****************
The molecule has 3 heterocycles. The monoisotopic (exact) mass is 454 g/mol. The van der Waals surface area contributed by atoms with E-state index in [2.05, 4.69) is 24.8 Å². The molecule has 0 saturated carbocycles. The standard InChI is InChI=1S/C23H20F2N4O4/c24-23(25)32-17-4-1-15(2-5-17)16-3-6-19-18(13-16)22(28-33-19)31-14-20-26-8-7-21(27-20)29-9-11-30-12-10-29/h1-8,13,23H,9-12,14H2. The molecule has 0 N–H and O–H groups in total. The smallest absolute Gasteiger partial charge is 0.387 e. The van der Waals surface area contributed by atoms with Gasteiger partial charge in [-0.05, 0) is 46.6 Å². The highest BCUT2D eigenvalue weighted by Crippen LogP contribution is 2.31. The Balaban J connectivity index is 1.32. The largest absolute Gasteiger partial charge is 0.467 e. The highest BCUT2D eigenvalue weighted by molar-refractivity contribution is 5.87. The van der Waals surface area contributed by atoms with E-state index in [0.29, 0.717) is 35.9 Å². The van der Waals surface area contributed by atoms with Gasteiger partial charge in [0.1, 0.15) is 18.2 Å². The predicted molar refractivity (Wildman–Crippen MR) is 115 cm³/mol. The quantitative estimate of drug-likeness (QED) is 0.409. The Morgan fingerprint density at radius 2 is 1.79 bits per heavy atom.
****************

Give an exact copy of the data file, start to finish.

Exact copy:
The molecule has 3 heterocycles. The monoisotopic (exact) mass is 454 g/mol. The van der Waals surface area contributed by atoms with E-state index in [2.05, 4.69) is 24.8 Å². The molecule has 0 saturated carbocycles. The standard InChI is InChI=1S/C23H20F2N4O4/c24-23(25)32-17-4-1-15(2-5-17)16-3-6-19-18(13-16)22(28-33-19)31-14-20-26-8-7-21(27-20)29-9-11-30-12-10-29/h1-8,13,23H,9-12,14H2. The molecule has 0 N–H and O–H groups in total. The smallest absolute Gasteiger partial charge is 0.387 e. The van der Waals surface area contributed by atoms with Gasteiger partial charge in [-0.05, 0) is 46.6 Å². The highest BCUT2D eigenvalue weighted by Crippen LogP contribution is 2.31. The Balaban J connectivity index is 1.32. The largest absolute Gasteiger partial charge is 0.467 e. The highest BCUT2D eigenvalue weighted by molar-refractivity contribution is 5.87. The van der Waals surface area contributed by atoms with E-state index in [0.29, 0.717) is 35.9 Å². The van der Waals surface area contributed by atoms with Gasteiger partial charge in [0.1, 0.15) is 18.2 Å². The predicted molar refractivity (Wildman–Crippen MR) is 115 cm³/mol. The quantitative estimate of drug-likeness (QED) is 0.409. The Morgan fingerprint density at radius 2 is 1.79 bits per heavy atom.